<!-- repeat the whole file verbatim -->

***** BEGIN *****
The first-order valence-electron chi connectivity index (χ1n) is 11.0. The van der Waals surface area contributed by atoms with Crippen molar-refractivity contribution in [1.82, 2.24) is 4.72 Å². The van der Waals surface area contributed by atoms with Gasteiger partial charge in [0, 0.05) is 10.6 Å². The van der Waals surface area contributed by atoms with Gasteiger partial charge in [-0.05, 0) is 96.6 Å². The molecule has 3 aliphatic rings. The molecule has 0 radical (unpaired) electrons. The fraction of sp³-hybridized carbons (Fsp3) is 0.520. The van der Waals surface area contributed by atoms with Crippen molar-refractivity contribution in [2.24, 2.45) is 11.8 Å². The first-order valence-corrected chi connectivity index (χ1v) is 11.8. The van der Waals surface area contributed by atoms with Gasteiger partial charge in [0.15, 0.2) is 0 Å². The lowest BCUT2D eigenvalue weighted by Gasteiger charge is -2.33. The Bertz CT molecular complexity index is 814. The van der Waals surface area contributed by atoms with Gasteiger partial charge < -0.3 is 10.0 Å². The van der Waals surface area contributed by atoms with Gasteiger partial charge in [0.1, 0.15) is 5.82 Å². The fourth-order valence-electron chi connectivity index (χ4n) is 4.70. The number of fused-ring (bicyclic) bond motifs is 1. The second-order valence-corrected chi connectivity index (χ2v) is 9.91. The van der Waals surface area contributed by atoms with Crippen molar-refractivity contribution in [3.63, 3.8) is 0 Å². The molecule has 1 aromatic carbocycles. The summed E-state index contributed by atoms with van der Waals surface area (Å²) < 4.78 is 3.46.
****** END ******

The first-order valence-electron chi connectivity index (χ1n) is 11.0. The van der Waals surface area contributed by atoms with Crippen molar-refractivity contribution in [1.82, 2.24) is 4.72 Å². The van der Waals surface area contributed by atoms with Gasteiger partial charge in [0, 0.05) is 10.6 Å². The van der Waals surface area contributed by atoms with Gasteiger partial charge in [-0.05, 0) is 96.6 Å². The molecule has 3 aliphatic rings. The molecule has 0 radical (unpaired) electrons. The fraction of sp³-hybridized carbons (Fsp3) is 0.520. The van der Waals surface area contributed by atoms with Crippen molar-refractivity contribution in [2.24, 2.45) is 11.8 Å². The first-order valence-corrected chi connectivity index (χ1v) is 11.8. The van der Waals surface area contributed by atoms with Gasteiger partial charge in [0.15, 0.2) is 0 Å². The lowest BCUT2D eigenvalue weighted by Gasteiger charge is -2.33. The Bertz CT molecular complexity index is 814. The van der Waals surface area contributed by atoms with Gasteiger partial charge < -0.3 is 10.0 Å². The van der Waals surface area contributed by atoms with Gasteiger partial charge in [0.1, 0.15) is 5.82 Å². The fourth-order valence-electron chi connectivity index (χ4n) is 4.70. The number of fused-ring (bicyclic) bond motifs is 1. The second-order valence-corrected chi connectivity index (χ2v) is 9.91. The van der Waals surface area contributed by atoms with Crippen molar-refractivity contribution in [3.63, 3.8) is 0 Å². The molecule has 1 aromatic carbocycles. The summed E-state index contributed by atoms with van der Waals surface area (Å²) < 4.78 is 3.46.